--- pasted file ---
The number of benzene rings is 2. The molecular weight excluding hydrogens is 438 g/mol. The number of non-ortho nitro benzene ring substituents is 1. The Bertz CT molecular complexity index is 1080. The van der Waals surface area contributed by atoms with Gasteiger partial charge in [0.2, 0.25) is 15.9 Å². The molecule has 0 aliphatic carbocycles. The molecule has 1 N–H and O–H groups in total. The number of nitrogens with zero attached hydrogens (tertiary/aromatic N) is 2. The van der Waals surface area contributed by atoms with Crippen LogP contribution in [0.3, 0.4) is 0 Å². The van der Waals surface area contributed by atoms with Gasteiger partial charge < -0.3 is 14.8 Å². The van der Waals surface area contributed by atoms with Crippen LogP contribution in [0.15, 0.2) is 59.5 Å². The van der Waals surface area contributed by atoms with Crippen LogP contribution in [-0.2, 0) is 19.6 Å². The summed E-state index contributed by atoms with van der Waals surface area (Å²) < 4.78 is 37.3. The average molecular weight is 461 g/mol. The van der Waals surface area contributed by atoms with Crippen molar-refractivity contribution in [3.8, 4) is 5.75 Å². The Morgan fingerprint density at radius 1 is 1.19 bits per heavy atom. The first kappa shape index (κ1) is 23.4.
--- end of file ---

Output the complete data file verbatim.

The number of benzene rings is 2. The molecular weight excluding hydrogens is 438 g/mol. The number of non-ortho nitro benzene ring substituents is 1. The Bertz CT molecular complexity index is 1080. The van der Waals surface area contributed by atoms with Gasteiger partial charge in [0.2, 0.25) is 15.9 Å². The molecule has 0 aliphatic carbocycles. The molecule has 1 N–H and O–H groups in total. The number of nitrogens with zero attached hydrogens (tertiary/aromatic N) is 2. The van der Waals surface area contributed by atoms with Crippen LogP contribution in [0.3, 0.4) is 0 Å². The van der Waals surface area contributed by atoms with Gasteiger partial charge < -0.3 is 14.8 Å². The van der Waals surface area contributed by atoms with Crippen LogP contribution in [0.15, 0.2) is 59.5 Å². The van der Waals surface area contributed by atoms with Crippen LogP contribution in [-0.2, 0) is 19.6 Å². The summed E-state index contributed by atoms with van der Waals surface area (Å²) < 4.78 is 37.3. The average molecular weight is 461 g/mol. The van der Waals surface area contributed by atoms with Crippen molar-refractivity contribution in [3.8, 4) is 5.75 Å². The Morgan fingerprint density at radius 1 is 1.19 bits per heavy atom. The first kappa shape index (κ1) is 23.4.